Join Paul F. Aubin for an in-depth discussion in this video Adding curtain grids, mullions and panels, part of Revit 2018: Essential Training for Architecture (Imperial).
- [Voiceover] In this movie we're gonna lay out a curtain wall manually as apposed to relying on the type properties, so in a previous movie we looked at edit type and the type properties available to curtain walls, but here we're going to lay out the grids exactly where we want them, just manually placing them, and it's a slightly different process but I think it's important to understand both procedures so that you have a full understanding of what's possible with curtain walls. You may recall that a curtain wall is our third wall system family, so we have basic walls, we have stacked walls, we have curtain walls, and a curtain wall can have a series of girds, mullions, and panels within its mass to create a pattern and a layout.
To get started, I'm in a simple floor plan. I have this little blank portion of a wall here, and I've removed the front door of the building, and I wanna replace it with a curtain wall design instead, so I'm gonna go to my Wall command, open up my type selector here, and this time I'm gonna use the curtain wall type. Now the curtain wall type is just a simple flat plane of glass. There's no grids or mullions. Now, highlight the center of the wall, and watch the temporary dimension, and wait for it to be one foot away from the edge there. That's where you wanna click.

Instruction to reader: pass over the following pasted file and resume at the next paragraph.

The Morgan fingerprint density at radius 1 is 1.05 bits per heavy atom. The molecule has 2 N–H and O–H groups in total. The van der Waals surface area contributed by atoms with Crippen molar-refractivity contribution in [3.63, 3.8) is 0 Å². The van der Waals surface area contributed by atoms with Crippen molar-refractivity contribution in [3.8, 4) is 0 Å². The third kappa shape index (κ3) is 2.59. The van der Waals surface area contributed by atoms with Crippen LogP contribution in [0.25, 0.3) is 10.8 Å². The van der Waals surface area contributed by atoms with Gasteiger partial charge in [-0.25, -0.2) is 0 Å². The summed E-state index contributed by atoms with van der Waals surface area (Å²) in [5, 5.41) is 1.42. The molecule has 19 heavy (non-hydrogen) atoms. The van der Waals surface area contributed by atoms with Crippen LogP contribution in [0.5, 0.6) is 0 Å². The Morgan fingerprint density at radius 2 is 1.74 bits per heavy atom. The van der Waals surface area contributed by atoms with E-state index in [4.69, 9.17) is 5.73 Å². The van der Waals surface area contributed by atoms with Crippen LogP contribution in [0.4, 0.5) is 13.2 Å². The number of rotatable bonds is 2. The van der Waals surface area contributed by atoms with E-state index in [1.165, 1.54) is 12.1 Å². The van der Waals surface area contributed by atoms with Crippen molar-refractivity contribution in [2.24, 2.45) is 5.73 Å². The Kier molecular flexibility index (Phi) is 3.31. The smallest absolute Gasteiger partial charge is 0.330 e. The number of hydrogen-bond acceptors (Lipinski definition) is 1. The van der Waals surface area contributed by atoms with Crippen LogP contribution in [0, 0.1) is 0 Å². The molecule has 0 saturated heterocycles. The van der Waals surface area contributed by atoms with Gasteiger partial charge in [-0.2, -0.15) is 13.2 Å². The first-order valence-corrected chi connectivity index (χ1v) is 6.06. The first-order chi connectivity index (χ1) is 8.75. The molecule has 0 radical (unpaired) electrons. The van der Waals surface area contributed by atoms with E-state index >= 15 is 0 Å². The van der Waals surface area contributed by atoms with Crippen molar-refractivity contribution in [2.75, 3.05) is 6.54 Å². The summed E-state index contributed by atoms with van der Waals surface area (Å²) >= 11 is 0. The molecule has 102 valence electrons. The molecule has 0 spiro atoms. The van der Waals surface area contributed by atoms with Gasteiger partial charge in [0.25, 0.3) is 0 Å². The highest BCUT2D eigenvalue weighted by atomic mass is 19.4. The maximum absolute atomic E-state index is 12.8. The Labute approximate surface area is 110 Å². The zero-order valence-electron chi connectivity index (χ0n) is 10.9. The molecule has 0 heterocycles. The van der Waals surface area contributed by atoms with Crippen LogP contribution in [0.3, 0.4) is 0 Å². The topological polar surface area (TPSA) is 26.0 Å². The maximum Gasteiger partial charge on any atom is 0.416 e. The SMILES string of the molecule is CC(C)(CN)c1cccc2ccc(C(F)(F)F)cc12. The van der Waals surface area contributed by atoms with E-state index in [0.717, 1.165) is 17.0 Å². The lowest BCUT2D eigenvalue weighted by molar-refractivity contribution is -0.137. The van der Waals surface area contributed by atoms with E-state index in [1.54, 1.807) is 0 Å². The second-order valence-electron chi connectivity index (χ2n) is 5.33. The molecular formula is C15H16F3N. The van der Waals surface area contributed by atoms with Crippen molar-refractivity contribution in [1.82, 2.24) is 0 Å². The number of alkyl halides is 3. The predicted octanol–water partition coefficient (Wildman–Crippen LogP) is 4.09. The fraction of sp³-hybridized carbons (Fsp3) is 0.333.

Then I'm gonna move down here and I'm gonna watch the temporary dimension, and I'm gonna click when it says 15 feet, so I want this grid to be exactly 15 feet long. Now it's important that you start at that one foot off of the corner there. If you start closer, it'll try and join up with this wall, and it won't give us the result we want, so just make sure that you get that one foot offset there. Now, when you draw this curtain wall, it'll generate a warning, telling us that the highlighted walls overlap, complaining a little bit about that, but it says right here that we can use cut geometry to embed one wall within the other.
Now if you watched the previous movie, then you recall that if you select a curtain wall, and I'm highlighting that dashed line to get the actual curtain wall itself. If you go to Edit Type, there's this Automatically Embed feature. The curtain wall type does not have that checked, where storefront did have it checked, so this is the reason that we're getting the warning in this case is this wall is not set to automatically embed. Also you'll see that everything here is set to none. There are no grids, there are no mullions, so we're gonna do all of that manually in this case, so let's deal with the embedding first, so all I need to do is come over here, to the Modify tab, click the Cut Geometry tool, select the wall that I want to cut, and then select what I wanna use to cut it, and that'll be the curtain wall, and now it'll embed itself inside that wall, and then I'll click the Modify tool to cancel out, so now I have this thin little curtain wall, that's essentially just one big large pane of glass.
I think it's gonna be easier to work on this from an elevation view, so I'm gonna scroll down here and open up the south elevation. I'll go to my zoom in region, and I'll zoom in on that curtain wall there. If you move your mouse toward the edge it's gonna highlight the wall, but if you tab in, you can get to the curtain wall itself and you can see the grip points right there. Now, notice there are no grids, there are no mullions, so this is what we're gonna address first, so on the Architecture tab, you have a Curtain Grid tool right here.